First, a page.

Released in the US on the 24th September 1993. The Good Son initially performed well, taking $12,520,305 in its opening weekend. However was equally dogged by critical reviews that were often less than perfect.

Meanwhile, across the Atlantic, UK audiences found the film banned following the horrific murder of James Bulger. With the fierce public debate over the criminal actions of children combining with knee jerk press reaction to violence in films. Ultimately leading to The Good Son vanishing from the UK until an edited home video release in 1994. The full version only seeing the light of day on DVD in 2002.

While performing well on release. The result of the dramatic changes made to The Good Son in script and vision are clear to see. Ultimately creating a film that never quite knows how to view its themes of childhood murder, animal harm, and manipulation. However, The Good Son also remains a brave step into the subject of childhood criminal behaviour. Even subverting the wholesome image of one of the highest-paid childhood stars of the 1990s in the process.

Creating a film that echoed the debate happening in the UK on children who committed horrendous acts of harm on others. While uncomfortably shining a light on the perceived innocence of childhood versus the horror of a child’s ability to harm. Unlike previous Hollywood films such as The Omen, or Village of the Damned. The Good Son took small steps in creating a new perspective on childhood psychology in mainstream film. Steps that while not fully achieved began to challenge ideas and concepts of childhood innocence.

The Good Son – Macaulay Culkin and Elijah Wood (1993) 20th Century Fox

Taking this into consideration The Good Son provides an example of the inner debate happening in both Hollywood and wider society. Where the darker side of childhood actions was becoming central to social discussion. The film and its narrative tentatively exploring childhood criminal psychology while also fearing the potential audience reaction. Opting instead to pursue an acceptable and tested concept of ‘evil’. Over the more horrific reality that even children can and do commit horrific crimes.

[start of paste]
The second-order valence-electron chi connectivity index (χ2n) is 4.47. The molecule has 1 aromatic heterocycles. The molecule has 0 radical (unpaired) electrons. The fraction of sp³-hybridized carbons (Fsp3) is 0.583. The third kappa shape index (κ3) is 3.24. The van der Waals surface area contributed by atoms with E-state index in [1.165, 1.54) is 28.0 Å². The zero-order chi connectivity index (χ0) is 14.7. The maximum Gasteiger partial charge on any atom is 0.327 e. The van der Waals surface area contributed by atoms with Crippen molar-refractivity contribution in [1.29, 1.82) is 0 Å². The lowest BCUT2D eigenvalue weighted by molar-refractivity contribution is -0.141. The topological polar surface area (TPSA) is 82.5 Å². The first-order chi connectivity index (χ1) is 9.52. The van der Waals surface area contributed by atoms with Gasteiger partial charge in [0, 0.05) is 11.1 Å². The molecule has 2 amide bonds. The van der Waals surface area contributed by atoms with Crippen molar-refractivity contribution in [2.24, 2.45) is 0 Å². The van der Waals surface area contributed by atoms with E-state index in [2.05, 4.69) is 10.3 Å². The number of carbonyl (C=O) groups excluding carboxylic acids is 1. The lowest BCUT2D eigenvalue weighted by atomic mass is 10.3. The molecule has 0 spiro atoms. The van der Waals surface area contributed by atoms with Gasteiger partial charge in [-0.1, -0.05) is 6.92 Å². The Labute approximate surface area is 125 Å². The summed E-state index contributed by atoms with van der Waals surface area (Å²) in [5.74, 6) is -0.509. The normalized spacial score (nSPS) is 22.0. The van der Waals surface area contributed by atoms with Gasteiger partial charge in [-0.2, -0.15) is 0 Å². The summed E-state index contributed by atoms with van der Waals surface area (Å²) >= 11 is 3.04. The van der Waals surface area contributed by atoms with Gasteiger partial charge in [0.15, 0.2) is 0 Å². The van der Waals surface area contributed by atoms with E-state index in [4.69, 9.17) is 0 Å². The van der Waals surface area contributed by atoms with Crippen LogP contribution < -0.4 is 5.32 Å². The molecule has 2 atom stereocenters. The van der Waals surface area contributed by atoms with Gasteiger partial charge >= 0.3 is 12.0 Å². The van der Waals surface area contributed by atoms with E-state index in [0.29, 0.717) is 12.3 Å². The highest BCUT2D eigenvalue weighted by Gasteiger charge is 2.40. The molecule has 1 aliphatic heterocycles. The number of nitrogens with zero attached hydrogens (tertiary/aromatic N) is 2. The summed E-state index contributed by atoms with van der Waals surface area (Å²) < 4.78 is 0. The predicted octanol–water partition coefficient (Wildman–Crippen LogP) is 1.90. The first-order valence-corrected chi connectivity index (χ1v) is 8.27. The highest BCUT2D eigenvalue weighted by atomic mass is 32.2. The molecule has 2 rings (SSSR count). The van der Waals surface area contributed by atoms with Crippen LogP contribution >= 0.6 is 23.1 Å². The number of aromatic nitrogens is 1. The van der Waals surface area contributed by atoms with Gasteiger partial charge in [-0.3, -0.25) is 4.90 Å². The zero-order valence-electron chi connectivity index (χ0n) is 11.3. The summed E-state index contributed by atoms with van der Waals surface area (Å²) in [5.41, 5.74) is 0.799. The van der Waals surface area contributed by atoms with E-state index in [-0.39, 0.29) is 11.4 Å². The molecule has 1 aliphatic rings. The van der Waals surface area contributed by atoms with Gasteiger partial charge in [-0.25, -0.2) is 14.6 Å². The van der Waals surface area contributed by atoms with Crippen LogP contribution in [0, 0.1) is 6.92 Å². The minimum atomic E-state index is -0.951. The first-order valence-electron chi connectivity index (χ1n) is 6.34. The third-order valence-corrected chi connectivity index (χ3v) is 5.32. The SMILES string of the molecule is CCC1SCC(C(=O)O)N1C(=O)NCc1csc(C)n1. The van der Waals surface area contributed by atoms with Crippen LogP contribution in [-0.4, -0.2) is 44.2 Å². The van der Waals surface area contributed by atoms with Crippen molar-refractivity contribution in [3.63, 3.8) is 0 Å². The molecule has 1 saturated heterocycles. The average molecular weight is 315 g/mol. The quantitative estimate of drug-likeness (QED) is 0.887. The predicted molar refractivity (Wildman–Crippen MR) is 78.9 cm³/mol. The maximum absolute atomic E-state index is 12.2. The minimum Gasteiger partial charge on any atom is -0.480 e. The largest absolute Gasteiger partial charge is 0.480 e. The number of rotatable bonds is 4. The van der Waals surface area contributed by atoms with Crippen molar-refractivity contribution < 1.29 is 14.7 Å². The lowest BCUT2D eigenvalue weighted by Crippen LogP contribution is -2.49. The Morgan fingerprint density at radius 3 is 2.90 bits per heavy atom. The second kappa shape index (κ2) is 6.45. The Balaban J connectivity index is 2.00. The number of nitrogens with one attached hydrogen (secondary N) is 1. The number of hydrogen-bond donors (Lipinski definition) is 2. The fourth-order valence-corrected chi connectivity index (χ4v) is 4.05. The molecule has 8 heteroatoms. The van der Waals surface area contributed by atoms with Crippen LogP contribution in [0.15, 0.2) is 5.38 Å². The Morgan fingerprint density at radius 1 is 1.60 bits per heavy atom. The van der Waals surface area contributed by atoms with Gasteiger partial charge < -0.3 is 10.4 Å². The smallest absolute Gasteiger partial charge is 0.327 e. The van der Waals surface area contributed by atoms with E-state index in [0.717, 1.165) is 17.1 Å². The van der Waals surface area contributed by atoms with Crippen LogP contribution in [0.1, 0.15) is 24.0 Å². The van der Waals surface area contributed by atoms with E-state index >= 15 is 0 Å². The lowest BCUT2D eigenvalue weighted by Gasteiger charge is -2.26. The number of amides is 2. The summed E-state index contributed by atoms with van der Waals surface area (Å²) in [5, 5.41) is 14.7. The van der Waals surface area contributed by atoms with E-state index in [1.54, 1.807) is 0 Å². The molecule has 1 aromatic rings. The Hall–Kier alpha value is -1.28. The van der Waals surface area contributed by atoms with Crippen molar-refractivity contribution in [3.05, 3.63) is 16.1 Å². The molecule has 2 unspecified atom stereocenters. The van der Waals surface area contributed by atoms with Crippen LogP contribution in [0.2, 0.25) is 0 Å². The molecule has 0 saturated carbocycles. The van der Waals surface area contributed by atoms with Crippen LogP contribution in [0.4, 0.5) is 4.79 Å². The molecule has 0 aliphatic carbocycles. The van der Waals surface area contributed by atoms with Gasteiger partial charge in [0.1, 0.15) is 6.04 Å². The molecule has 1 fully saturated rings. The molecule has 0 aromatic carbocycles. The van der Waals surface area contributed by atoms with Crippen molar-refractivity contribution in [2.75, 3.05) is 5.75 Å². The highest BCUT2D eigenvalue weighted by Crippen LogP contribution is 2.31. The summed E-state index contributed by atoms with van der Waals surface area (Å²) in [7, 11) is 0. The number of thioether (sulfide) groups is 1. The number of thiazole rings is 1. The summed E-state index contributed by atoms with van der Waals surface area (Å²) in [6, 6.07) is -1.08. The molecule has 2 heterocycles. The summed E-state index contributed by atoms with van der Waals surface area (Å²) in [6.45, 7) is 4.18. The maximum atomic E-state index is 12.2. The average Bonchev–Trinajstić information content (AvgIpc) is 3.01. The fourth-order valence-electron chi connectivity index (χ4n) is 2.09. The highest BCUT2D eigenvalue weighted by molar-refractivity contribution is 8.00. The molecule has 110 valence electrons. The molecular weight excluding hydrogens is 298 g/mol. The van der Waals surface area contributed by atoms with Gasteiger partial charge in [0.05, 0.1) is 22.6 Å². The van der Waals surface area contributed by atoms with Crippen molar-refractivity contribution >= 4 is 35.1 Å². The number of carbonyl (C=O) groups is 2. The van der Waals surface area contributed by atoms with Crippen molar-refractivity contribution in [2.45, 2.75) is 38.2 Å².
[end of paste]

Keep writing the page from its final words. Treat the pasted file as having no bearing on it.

However, there are several scenes were The Good Son does attempt to explore the potential manipulation children can enact on other children. For example, Henry gleefully, yet ‘accidentally’ killing a local dog with a bolt gun. While Mark looks on. Henry carefully wrapping Mark into the disposal of the dog’s body down a well. While ensuring Mark is a part of a secret and dark act of destruction. These are scenes that reflect the complicated psychology of childhood criminality. Including the peer pressure, dominance, and manipulation of children on other children in committing crimes.

At this point, it is also interesting to acknowledge the critical reaction to The Good Son. Reactions that further highlighted the difficulties of subverting a mainstream audience fascinated with the concept of childhood innocence. For example Roger Ebert’s review of 1993 famously pointed out;

“One of the reasons the movie feels so unwholesome is that Macaulay seems too young and innocent to play a character this malevolent”

Roger Ebert (Review – The Good Son 1993)

A comment that fails to understand that children who commit horrendous acts don’t have 666 stamped on their forehead. Or in turn, look evil and corrupt.

The Good Son – Macaulay Culkin and Wendy Crewson (1993) 20th Century Fox

The legacy

I am not suggesting that The Good Son is a masterpiece of filmmaking. In fact, despite some solid performances its far from it. But it did attempt to open a door on exploring the darker side of childhood in mainstream film. Even if the Hollywood studio system feared whether society was ready for it. And while we will never know whether McEwan’s original screenplay could have truly challenged the mainstream cinema audience of 1993. In a similar fashion to that of Michael Haneke’s 1992 Austrian-Swiss film Benny’s Video. It does demonstrate a studio system edging towards a darker take on childhood experience.